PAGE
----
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First The Smile, Then The Good Tennis


"Champions love to practice when nobody is looking and champions love to compete when everyone is watching" -unknown

The title of this article sounds kind of cheesy, but it is very true. Tennis is a really long journey and the MOST important thing is falling in love with the game. Ultimately, you want a player who can be their own coach. Sure, there have been and always will be a giant of list of players who don't "love" the game or never had the "bug" for it, who happened to blossom because they were gifted athletes driven by tough parents and/or coaches. Usually these types of players only frustrate the ones who care about them because they never fully realize their potential. The smile never was there from the beginning or more likely, the smile was lost along the way.


Here are some ways to ignite the tennis "bug" from a young age (pay attention hungry, overachieving, perfectionist parents):

1) Make tennis a family activitiy. You should play with your kids.
2) Take them to local college tennis events, pro events, get autographs.
3) Introduce them to the wall and explain how the The Wall is the best player in the world.
4) Don't force heaps of tennis lessons on them. Let them play with other kids.
5) They do not need $60 private lessons at age 8. Keep it light and fun.
6) Don't be technical, just let them swing for the fences or tap the ball. Whatever they want.
7) Play points, forget drilling. It's like when you first learn the piano, would you rather learn chords or a popular song off the radio. Make it fun!
8) Take tennis away from them, limit their play. It will make them want more.

Now if they catch the "bug," you have done an excellent job. Now how do you maintain the smile for the next 10-15 years?

Stay out of their tennis and just be supportive- no matter what. Don't be the one who ruins their love for the game. If you are the type who can't stay away, must micromanage, cherry picks from mutiple coaches, calls coaches after lessons to discuss backhand technique, chases tournament points all over the country, makes excuses for your child's poor play, and has an opinion on everything- STAY OUT OF THEIR TENNIS and JUST BE SUPPORTIVE! (We all know who you are, atleast there is never a shortage of drama and characters in tennis).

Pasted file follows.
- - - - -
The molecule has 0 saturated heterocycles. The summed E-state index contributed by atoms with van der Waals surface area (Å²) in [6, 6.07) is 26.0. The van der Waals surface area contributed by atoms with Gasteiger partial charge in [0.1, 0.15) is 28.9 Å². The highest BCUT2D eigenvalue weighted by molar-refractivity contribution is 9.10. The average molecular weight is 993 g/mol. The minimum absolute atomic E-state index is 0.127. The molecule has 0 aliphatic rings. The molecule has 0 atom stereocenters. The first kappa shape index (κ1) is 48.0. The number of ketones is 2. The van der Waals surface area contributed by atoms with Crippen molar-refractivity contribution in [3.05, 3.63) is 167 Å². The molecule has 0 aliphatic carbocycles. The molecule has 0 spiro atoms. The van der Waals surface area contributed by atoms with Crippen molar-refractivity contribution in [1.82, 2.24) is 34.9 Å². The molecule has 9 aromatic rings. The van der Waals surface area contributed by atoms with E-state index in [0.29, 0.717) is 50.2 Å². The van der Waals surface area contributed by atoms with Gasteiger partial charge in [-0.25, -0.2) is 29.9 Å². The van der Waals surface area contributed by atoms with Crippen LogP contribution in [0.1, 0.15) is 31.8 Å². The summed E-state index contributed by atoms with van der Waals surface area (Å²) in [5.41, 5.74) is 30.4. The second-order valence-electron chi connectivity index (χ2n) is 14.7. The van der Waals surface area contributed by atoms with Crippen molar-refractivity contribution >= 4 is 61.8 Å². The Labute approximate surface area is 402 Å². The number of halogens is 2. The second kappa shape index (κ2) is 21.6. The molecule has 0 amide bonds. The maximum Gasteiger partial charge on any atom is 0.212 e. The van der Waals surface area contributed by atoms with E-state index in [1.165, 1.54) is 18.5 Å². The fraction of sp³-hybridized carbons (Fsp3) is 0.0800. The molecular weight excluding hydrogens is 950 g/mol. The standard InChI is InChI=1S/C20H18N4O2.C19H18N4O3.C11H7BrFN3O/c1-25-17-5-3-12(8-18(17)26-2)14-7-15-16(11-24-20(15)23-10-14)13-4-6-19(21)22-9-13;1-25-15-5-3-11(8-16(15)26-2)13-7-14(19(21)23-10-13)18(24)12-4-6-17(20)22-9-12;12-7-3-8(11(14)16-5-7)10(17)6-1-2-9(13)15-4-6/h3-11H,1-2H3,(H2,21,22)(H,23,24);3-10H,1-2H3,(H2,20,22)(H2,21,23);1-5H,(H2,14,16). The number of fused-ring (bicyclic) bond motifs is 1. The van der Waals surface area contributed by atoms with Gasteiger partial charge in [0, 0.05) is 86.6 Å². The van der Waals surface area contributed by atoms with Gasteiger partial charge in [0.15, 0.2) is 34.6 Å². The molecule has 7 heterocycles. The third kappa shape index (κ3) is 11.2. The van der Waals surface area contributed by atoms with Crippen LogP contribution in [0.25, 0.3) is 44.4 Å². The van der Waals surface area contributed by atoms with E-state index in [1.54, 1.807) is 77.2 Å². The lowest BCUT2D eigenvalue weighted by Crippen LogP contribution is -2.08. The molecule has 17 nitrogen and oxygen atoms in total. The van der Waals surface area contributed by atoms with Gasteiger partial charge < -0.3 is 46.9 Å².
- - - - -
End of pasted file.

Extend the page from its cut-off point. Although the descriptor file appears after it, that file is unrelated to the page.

Tennis is hard enough as it is. You can't force a horse to drink from the river. And you can't drag your spouse down the aisle at your wedding...

Always the smile, then the good tennis.

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Reader Comments (2)

This nice article describes a fine way to make the game fun and a lifetime sport. "To be with" the kids and to do the things you love impresses kids and motivates them to go a similar way. So we can hope, they will love the game like we do. Don't try to educate them or force them to be what you want them to be, be supportive.

October 30, 2011 | Unregistered CommenterFrercks

Well said...

Tennis is simply too hard of a sport to be able to master without a genuine love for the game. Learning the strokes, keeping score, ad going to lessons is the easy part. The hard part is still finding a way to get better after losing matches (triply hard to do if your parents are grinding on you after every match/practice).

There is no greater joy than a kid with a parent (no strings attached of course) tapping the ball around the court.

October 31, 2011 | Unregistered CommenterCAtennis

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